Many of my clients like to "save calories" by taking a calcium pill instead of drinking milk. While they may think that is a reasonable alternative, I disagree. Yes, a calcium pill does offer a lower calorie alternative to consuming the recommended three (8-ounce) glasses of (soy) milk or yogurt each day, but research indicates milk drinkers tend to be leaner than milk avoiders. That suggests milk is not fattening but rather slimming!
I encourage my clients to embrace milk as a “liquid food” that is satiating and curbs one appetite. That is, milk can be more filling than the same number of calories from soda or juice. Drinking a glass of milk with a meal can fill you up, as opposed to drinking water and then be left hankering for dessert (with far more calories than a glass of milk).
Most of my active female clients reduce weight on 1,800 calories; men on 2,100+ calories. That breaks down to 500 to 600 calories per meal (breakfast, lunch, dinner) and 300 calories for a snack. Enjoying low-fat (soy) milk on cereal, a mid-morning latte and a yogurt for a snack seems a powerful way to spend 300 of those calories and approach the recommended intake of 1,000 milligrams of calcium per for adults 19-50 years; 1,200 mg for adults older than 50 years, and 1,300 mg for kids 9-18 years.
If you are a parent, be a role model and drink (soy) milk at dinner to encourage a calcium-rich intake for your kids. Building strong bones during the ages of 10 to 18 is a wise investment for the future. Milk offers far more than just calcium; it’s a rich source of vitamin D, protein, riboflavin and a host of life-sustaining nutrients. Think twice before trading this wholesome food for an engineered pill.
I have a question about getting calcium from foods vs pills.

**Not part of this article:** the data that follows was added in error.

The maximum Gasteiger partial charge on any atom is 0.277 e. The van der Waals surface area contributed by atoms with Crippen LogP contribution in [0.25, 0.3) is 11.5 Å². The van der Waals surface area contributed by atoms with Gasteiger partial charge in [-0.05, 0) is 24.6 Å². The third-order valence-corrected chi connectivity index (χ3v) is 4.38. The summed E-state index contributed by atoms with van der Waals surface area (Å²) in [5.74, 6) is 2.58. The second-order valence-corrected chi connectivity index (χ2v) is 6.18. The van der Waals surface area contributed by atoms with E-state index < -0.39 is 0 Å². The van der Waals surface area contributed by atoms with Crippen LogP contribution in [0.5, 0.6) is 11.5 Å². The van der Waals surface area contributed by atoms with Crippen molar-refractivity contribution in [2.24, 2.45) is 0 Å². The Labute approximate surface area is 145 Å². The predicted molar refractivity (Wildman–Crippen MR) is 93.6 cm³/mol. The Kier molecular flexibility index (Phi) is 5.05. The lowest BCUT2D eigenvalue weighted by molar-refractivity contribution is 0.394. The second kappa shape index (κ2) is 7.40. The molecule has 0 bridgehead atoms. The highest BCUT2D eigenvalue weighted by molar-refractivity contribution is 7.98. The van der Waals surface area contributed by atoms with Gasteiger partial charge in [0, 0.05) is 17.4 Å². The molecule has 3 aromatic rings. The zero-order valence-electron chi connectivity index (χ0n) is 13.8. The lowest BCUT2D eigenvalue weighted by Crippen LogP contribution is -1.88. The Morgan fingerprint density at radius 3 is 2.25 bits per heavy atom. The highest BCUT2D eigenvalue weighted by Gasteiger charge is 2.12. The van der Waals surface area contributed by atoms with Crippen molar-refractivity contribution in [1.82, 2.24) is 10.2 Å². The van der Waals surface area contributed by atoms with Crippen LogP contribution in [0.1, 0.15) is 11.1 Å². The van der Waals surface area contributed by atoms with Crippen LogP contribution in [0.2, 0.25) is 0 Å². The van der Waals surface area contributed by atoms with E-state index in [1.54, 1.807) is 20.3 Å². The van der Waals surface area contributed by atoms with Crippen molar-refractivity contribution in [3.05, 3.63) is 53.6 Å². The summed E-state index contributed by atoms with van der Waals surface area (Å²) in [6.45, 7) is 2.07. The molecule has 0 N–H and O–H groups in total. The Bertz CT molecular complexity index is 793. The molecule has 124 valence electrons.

I’ve been a lacto-octo vegetarian for about 30 years and I’m a big soy milk drinker. You say calcium-fortified soy milk is a good source of calcium. I don’t see much difference between getting the calcium from the soy milk or from a pill, because the soy milk has had a calcium pill dissolved in it to make it “fortified”. What’s the difference?
There's not much of a difference in terms of calcium. But when you get the calcium via soy milk, you at least get the protein and a myriad of other good nutrients along with the calcium. If you just take the pill, you might “forget” to drink the soy milk and you'll miss out on all the good stuff it offers--including high quality protein that vegetarians might not get otherwise.
As you know, eating whole foods is always preferable to taking supplements; so many bioactive compounds are in foods that are not in pills. Supplementing a whole food can further boost the health value.
Enjoy your fortified soy milk!
For more information about calcium, protein and supplements:
Nancy Clark's Sports Nutrition Guidebook, Chapters 1. 7 and 11
I am a novice runner and I got woken at 3:00 a.m. with muscle cramps in my calves. How can I avoid these in the future?
While some people think muscle cramps are due to low potassium and recommend eating potassium-rich bananas as the solution, I question if that is the only answer. Certainly, eating bananas is always a good idea. But I doubt if the muscle cramp is due to low potassium. That would require an incredible amount of sweat loss. Novice runners usually cannot exercise long enough to deplete themselves of potassium.
Here's how a few popular sports foods compare in potassium content:
Potential potassium loss in a two hour workout: 300 to 800 mg
Potassium in 8 ounces of Gatorade: 30 mg
Potassium in one medium banana: 450 mg
Potassium in 8 ounces of orange juice: 475 mg.
Potassium in 8 ounces yogurt: 520 mg.
You might want to try:
-- stretching more after you exercise.
-- drinking enough fluids so you are urinating every two to four hours of the daytime (a sign you are well hydrated). \
-- consuming at least two to three cups of milk or yogurt a day. (That's the amount you need to get adequate calcium for your bones, to say nothing of for your muscles.)
Some people anecdotally report calcium helps resolve muscle cramps.